Maker of Kings

I have for a long time wanted to do a review of this game but I have not ever really sat down and done it. So now I will attempt to do it

Components
The playing pieces are made with the typical avalon hill style of care and elegance. The pieces are beautifully vibrant and full of colors and really take you back to your childhood when you imagined yourself galloping about in shining armor. The cards contain great illustrations of cathedrals, ships (not so beautiful), shields, soldiers and towns.

The map might be the issue in the components. It is full of problems. From the first glance you can't tell that there could ever be problems with it. But, when you actually sit down and play the game you suddenly realize that you're going to have to decide whether or not you can jump from this space to that one over there or if that estuary actually goes that far inland. But aside from that small defect the map board in my estimation is the best Avalon hill (and or any of the other various publishers of Kingmaker) has ever produced.

Rules
The Rules come in a rather interesting shade of pink which while one may wonder why this is the case I would say that it is because the kings and queens of England took the red rose and the white rose and put them in the same washing machine.

They are perhaps not the most easily understood rules. But, they are doable in that it is only 4 pages to tackle. After the basic rules (which are most often used) comes the intermediate rules and then the comes the advanced rules with it's indecipherable rules for advanced combat. I have never played an actual game with the advanced combat and I don't think my playing experience has suffered from it.

Errata?
Another very interesting mistake is the fact that on the back of the rules the designers put an index and location of all the towns/cities. However every single last one of these coordinates is wrong! It puts most of the towns in the middle of the Irish sea. It's not the most helpful. And so instead of putting the odds chart on the back where it would be more accessible they put this list of coordinates that is defunct.

Play
TO begin the play of the game 36 cards are dealt to the players and the players then march about England besieging castles and acquiring heirs to the throne. Which is personally not my favorite way of thinking about it. Because it makes the claimants of the throne look like mere puppets instead of political leaders. Which is why I would suggest looking at the variant of the rules which reverses the positions (I forget which General issue it’s in). Combat comes down to a simple matter of flipping a card. There is blessedly nothing else you have to do. There’s no strategy involved in combat. The only strategy in combat is prior to combat and that is a matter of figuring which cards to add to your nobles to give them more troops in hopes that you will change the odds of the battles outcome. That and choosing where to have a battle. Do I have it above it above the river Trent where I get 90 more guys? Or do I choose to move to Wales and fight this enemy on his own turf where he gets 200 guys extra?

The moral in this game is: if your enemy has the chamberlain of Chester of the county Palatine then don’t even think about going into Wales.

This game has probably only one serious flaw (everything up till now is just nit-picking) And that is its end game. Kingmaker can’t ever seem to end. It does usually at some point but only when people get fed up with how things are going on and decide to make foolish moves. But because of the locality of the different “office” cards. People who get extra troops in Wales tend to stick in Wales and people who get extra troops for being two spaces away from London tend to just tramp about in a little circle around London instead of marching off to fight. On the rare occasion that someone has a stronger army than anyone else on the board things don’t tend to end up in a stalemate instead the game just turns into a giant game of hide-and-go-seek with the smaller armies running around, jumping on boats, hiding in Calais and escaping time and time again by the skin of their teeth. Eventually the lion may trap one of these little mice and when he does that person dies a horrible death and many tears are shed. But, in a game where everyone ends up balanced more or less things turn quiet quickly into a time of peace. The war is still on but no one is moving about England. Everyone is waiting for someone else to move and no one is moving.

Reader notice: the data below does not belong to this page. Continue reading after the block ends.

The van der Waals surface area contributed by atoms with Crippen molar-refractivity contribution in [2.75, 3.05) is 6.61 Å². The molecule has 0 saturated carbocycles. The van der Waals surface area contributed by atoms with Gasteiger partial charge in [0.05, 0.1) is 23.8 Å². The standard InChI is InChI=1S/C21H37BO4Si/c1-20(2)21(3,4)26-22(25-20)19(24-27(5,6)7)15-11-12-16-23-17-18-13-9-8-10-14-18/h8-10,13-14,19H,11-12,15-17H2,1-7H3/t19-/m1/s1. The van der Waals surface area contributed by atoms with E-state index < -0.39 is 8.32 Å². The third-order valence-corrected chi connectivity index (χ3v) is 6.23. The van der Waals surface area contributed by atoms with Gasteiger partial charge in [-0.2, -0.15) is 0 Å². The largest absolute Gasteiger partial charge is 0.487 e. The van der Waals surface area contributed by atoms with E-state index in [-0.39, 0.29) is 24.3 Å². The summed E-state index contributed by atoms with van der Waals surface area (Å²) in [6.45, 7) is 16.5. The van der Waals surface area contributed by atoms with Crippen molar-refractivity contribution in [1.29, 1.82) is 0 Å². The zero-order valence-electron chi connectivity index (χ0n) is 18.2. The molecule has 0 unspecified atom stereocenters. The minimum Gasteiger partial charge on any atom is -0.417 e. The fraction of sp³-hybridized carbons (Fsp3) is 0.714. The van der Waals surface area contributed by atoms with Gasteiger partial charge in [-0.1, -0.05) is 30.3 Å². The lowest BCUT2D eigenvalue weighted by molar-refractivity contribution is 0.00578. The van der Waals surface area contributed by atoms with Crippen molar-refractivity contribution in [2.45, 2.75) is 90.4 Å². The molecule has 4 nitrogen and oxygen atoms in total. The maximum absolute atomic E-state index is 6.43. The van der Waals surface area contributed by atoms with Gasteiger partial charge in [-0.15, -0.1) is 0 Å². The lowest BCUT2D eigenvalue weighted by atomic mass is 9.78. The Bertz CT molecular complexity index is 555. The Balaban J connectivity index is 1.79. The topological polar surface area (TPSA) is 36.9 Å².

For this reason I would suggest that people play with a system where each town/castle counts for points at the end of the game so that people can wrap up the game a little quicker (I believe I saw some such list on one of the videos by the historygamer)

Now, all of this makes it sound like I dislike the game. Nothing could be further from the truth. I love this game. It is a permanent part of my childhood. A thing that occurs in other wargames is the occasion in which a player is eliminated from the game. In Kingmaker no such thing is possible. You can get killed 500 times if you like but you never leave the game. Sure, it’ll be a huge drawback and you likely won’t have a shot at winning. But, you never know with a game like this were there are more plagues floating around then there were in the bubonic plague anything can happen.

Another upside is that can regularly find people who are interested to play it. It’s not like playing Diplomacy or some such game where people’s eyes bug out and they look at you like you have the plague. This game definitely captures the feel of a war for the throne.

On a whole this game is extremely versatile and can be played by gamers of all ages (even 7/8 year olds) and the playing of the game never gets old

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Supporter15 months ago

I love when people shine the spotlight on older games like this. 

Linked Games
Kingmaker